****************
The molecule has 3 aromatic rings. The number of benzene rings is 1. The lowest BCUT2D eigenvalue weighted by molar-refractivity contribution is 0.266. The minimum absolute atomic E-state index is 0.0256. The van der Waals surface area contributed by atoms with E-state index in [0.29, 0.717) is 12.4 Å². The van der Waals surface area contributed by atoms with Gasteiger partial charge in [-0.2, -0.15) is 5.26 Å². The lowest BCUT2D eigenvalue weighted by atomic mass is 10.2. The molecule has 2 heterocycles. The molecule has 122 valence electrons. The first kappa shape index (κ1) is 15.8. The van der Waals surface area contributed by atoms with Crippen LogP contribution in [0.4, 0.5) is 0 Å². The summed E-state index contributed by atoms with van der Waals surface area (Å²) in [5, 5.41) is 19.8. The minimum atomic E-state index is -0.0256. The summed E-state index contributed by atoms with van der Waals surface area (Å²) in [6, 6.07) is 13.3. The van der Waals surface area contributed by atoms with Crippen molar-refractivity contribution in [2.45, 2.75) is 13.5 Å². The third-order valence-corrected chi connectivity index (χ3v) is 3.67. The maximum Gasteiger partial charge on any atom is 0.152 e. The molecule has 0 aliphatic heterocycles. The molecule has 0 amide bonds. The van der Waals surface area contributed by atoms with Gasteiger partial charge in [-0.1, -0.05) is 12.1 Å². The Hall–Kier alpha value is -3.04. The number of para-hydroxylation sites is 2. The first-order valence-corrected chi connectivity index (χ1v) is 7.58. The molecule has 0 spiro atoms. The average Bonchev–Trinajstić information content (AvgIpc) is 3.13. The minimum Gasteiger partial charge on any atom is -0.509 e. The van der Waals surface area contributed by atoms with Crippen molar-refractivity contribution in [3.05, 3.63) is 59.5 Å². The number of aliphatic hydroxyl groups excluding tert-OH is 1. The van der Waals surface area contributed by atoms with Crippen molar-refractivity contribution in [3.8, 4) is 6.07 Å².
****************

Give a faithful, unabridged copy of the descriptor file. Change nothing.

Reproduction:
The molecule has 3 aromatic rings. The number of benzene rings is 1. The lowest BCUT2D eigenvalue weighted by molar-refractivity contribution is 0.266. The minimum absolute atomic E-state index is 0.0256. The van der Waals surface area contributed by atoms with E-state index in [0.29, 0.717) is 12.4 Å². The van der Waals surface area contributed by atoms with Gasteiger partial charge in [-0.2, -0.15) is 5.26 Å². The lowest BCUT2D eigenvalue weighted by atomic mass is 10.2. The molecule has 2 heterocycles. The molecule has 122 valence electrons. The first kappa shape index (κ1) is 15.8. The van der Waals surface area contributed by atoms with Crippen LogP contribution in [0.4, 0.5) is 0 Å². The summed E-state index contributed by atoms with van der Waals surface area (Å²) in [5, 5.41) is 19.8. The minimum atomic E-state index is -0.0256. The summed E-state index contributed by atoms with van der Waals surface area (Å²) in [6, 6.07) is 13.3. The van der Waals surface area contributed by atoms with Crippen molar-refractivity contribution in [2.45, 2.75) is 13.5 Å². The third-order valence-corrected chi connectivity index (χ3v) is 3.67. The maximum Gasteiger partial charge on any atom is 0.152 e. The molecule has 0 aliphatic heterocycles. The molecule has 0 amide bonds. The van der Waals surface area contributed by atoms with Gasteiger partial charge in [-0.1, -0.05) is 12.1 Å². The Hall–Kier alpha value is -3.04. The number of para-hydroxylation sites is 2. The first-order valence-corrected chi connectivity index (χ1v) is 7.58. The molecule has 0 spiro atoms. The average Bonchev–Trinajstić information content (AvgIpc) is 3.13. The minimum Gasteiger partial charge on any atom is -0.509 e. The van der Waals surface area contributed by atoms with Crippen molar-refractivity contribution in [3.05, 3.63) is 59.5 Å². The number of aliphatic hydroxyl groups excluding tert-OH is 1. The van der Waals surface area contributed by atoms with Crippen molar-refractivity contribution in [3.8, 4) is 6.07 Å².